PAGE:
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Court Improvements, Judgeships, and Hate Crimes See Legislative Action
As the first session of the 111th Congress drew to a close, several bills of interest to the Judiciary were considered.
The National Defense Authorization Act, FY 2010
Much of this massive bill concerns the U.S. military. During its consideration, however, several provisions were added that will affect the Judiciary. The President signed the bill into law on October 28, 2009, as P.L. 111-84.
Title XLVI (Section 4713) requires the U.S. Sentencing Commission to submit a report on mandatory minimum sentencing to the Judiciary Committees of the House and Senate. The report would be due within a year of enactment of the bill, and would include a compilation of all mandatory minimum sentencing provisions under federal law, an assessment of their effect on the goal of eliminating unwarranted sentencing disparity, their impact on the federal prison population, and the compatibility of mandatory minimum sentencing provisions under federal law and the sentencing guidelines system established under the Sentencing Reform Act of 1984. The report also includes, among other requirements, a discussion of mechanisms other than mandatory minimum sentencing laws by which Congress could take action with respect to sentencing policy.
Title XLVI (Section 4701) is the Matthew Shepard and James Byrd, Jr., Hate Crimes Prevention Act. This provision expands the circumstances in which increased federal penalties could be imposed for hate crimes. Provisions also allow the U.S. Attorney General to assist state, local, and tribal enforcement officials in the investigation of hate crimes.
Titles XI and XIX (Section 1901) of the Act include several provisions affecting the benefits of federal employees, including one amending Section 8415 of Title 5 U.S. Code to allow federal employees under the Federal Employees Retirement System to credit unused sick leave to their total service when their annuity is calculated for retirement. Until December 31, 2013, 50 percent of all accrued, unused sick leave will be credited; after that date, 100 percent will be added.
S. 1653, the Federal Judgeship Act of 2009, was introduced on September 8, 2009, by Judiciary Committee Chair Senator Patrick Leahy (D-VT). On September 29, H.R. 3662, also called the Federal Judgeship Act of 2009, was introduced in the House by Representative Hank Johnson (D-GA ), chair of the House Judiciary Subcommittee on Courts and Competition Policy. Both bills reflect the Judicial Conference judgeship recommendation to create 63 new judgeships in the courts of appeals and district courts, convert five temporary district court judgeships to permanent judgeships, and extend one temporary judgeship. The Senate Judiciary Committee held a hearing on the bill in September. The testimony of Judge George Z. Singal, chair of the Judicial Conference Committee on Judicial Resources, is available at www.uscourts.gov/Press_Releases/2009/newJudgeships.cfm.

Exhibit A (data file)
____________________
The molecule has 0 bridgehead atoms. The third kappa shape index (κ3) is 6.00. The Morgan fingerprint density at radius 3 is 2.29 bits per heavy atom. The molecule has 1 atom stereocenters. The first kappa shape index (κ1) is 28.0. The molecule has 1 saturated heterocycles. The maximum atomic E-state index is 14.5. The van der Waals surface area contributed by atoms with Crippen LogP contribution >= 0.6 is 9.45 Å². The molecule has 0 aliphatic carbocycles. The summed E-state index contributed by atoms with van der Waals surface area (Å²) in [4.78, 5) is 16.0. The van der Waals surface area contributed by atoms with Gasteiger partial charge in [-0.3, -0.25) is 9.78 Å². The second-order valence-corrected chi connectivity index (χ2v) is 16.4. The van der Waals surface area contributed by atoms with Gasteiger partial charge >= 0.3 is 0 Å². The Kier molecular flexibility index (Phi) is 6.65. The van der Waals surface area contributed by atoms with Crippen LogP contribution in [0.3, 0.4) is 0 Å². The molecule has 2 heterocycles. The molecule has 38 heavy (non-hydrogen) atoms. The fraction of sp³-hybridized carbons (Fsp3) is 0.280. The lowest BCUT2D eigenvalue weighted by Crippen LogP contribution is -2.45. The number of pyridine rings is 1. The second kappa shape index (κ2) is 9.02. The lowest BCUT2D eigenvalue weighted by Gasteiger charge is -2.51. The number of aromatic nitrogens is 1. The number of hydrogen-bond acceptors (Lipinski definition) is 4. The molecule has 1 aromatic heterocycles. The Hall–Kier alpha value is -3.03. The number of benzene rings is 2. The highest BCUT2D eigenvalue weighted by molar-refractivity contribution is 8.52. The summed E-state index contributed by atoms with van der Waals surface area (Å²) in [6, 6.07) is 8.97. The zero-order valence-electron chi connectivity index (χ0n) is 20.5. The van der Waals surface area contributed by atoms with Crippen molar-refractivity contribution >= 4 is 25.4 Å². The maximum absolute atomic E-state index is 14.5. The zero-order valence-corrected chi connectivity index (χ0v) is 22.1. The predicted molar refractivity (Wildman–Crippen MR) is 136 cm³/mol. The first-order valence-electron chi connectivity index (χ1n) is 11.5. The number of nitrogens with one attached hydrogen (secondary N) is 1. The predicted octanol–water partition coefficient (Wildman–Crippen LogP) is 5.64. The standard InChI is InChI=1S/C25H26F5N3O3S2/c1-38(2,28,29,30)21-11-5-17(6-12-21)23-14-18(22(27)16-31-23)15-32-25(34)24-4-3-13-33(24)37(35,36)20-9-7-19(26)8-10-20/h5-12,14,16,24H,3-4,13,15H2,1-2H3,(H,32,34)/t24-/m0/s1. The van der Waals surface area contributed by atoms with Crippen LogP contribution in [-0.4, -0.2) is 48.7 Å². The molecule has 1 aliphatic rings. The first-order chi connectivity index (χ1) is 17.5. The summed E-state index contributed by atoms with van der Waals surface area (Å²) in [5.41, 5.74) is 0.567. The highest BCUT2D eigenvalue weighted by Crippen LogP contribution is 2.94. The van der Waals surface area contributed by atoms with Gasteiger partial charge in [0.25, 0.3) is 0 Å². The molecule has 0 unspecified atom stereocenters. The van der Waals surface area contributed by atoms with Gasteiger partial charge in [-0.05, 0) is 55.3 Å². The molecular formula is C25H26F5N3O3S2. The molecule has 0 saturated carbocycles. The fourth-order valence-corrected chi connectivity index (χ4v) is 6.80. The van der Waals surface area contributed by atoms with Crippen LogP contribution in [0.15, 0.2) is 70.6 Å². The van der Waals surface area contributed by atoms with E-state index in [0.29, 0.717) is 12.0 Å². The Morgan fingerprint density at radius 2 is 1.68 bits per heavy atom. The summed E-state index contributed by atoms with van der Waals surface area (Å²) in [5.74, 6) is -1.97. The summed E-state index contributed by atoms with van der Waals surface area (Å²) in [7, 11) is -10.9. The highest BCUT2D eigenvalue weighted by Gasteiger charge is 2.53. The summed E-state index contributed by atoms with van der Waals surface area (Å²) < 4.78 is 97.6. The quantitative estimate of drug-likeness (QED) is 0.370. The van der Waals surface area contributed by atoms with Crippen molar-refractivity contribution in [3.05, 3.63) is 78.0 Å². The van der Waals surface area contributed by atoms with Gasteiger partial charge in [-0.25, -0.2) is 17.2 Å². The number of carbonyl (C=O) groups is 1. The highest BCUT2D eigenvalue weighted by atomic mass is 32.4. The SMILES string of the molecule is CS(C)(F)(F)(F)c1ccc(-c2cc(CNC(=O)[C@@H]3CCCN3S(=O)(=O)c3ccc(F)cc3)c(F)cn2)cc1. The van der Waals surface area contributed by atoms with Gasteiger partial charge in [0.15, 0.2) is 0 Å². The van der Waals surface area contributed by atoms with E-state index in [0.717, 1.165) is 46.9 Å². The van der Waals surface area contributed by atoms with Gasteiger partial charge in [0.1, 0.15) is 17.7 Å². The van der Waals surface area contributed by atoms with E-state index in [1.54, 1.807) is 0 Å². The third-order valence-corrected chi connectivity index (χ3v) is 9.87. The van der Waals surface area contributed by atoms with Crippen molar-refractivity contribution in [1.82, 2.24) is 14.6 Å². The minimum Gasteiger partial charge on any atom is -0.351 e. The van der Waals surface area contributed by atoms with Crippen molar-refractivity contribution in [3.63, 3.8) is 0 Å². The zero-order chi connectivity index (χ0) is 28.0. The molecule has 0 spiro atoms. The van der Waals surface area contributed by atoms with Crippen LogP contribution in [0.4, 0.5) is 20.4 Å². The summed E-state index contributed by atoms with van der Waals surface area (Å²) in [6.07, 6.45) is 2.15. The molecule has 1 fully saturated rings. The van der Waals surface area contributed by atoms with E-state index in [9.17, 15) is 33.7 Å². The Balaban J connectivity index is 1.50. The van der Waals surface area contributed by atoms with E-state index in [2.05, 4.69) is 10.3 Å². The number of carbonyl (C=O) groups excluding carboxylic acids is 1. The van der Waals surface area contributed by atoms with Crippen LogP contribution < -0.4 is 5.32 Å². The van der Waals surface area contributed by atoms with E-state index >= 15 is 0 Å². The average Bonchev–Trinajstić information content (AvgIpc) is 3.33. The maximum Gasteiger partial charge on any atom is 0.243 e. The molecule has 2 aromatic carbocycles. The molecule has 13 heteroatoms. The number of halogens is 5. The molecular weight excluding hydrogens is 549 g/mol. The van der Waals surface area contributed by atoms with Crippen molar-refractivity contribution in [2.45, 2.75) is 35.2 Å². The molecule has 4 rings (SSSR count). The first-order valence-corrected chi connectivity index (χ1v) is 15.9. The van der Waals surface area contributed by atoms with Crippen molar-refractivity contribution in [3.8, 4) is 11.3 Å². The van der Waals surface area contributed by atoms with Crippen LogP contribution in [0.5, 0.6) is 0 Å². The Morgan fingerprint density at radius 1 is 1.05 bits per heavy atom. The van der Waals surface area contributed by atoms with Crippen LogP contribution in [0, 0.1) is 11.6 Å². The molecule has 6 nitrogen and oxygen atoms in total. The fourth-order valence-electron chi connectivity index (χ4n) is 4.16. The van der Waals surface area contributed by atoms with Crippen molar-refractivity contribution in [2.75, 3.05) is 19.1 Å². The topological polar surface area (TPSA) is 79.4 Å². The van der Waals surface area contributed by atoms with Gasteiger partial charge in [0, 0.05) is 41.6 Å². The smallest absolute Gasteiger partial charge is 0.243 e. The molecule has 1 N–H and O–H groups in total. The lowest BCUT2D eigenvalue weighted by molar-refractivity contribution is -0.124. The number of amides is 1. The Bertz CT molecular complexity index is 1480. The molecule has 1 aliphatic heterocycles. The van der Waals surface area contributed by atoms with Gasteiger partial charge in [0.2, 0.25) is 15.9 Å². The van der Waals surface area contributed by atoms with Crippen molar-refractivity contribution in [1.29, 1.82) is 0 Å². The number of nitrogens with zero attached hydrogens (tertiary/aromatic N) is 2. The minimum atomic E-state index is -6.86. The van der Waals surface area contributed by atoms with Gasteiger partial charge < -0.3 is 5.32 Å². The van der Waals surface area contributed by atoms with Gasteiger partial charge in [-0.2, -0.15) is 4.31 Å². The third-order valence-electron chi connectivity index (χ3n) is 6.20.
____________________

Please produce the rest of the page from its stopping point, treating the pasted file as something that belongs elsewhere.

Court Improvements Legislation
H.R. 3632, the Federal Judiciary Administrative Improvements Act of 2009, was passed by the House on October 28, 2009. The bill was introduced by Representative Johnson (D-GA), with Representatives Howard Coble (R-NC), John Conyers, Jr. (D-MI), and Lamar Smith (R-TX). A similar bill, S. 1782, was introduced by Senator Sheldon Whitehouse (D-RI), with Senators Patrick Leahy (D-VT) and Jeff Sessions (R-AL), in the Senate. These bills incorporate several Judicial Conference proposals. It remains uncertain which provisions will be included in any final legislation. Specifically, the proposals would:
- Eliminate the statutory divisions within the Judicial District of North Dakota to clarify the court’s ability to ease the travel burdens of witnesses and victims, while enabling the court to better balance the criminal caseload.
- Adjust the disability retirement coverage and cost-of-living annuities adjustments of territorial judges, to reduce existing inequalities between them and other term judges, such as magistrate and bankruptcy judges.
- Allow for the separate filing of the “statement of reasons” that judges issue upon sentencing, so as to better protect confidential information such as the identity of government informants.
- Ensure that federal pretrial officers will be able to supervise fully and assist juveniles awaiting proceedings in federal court.
- Establish an inflationary index for the threshold amount that triggers the need for approval by the chief judge of reimbursements of the costs of expert witnesses and investigators hired in representing indigent defendants.
- Resolve a senior judge workload conflict inadvertently created by Sections 503 and 504 of the Court Security Improvement Act of 2007 (Pub. L. No. 110-177) by repealing Section 504 so that senior judges would have to meet a minimum workload requirement in order to participate in the selection of magistrate judges.
- Improve the timely collection and assimilation of wiretap data needed for the annual report to Congress by extending some reporting deadlines.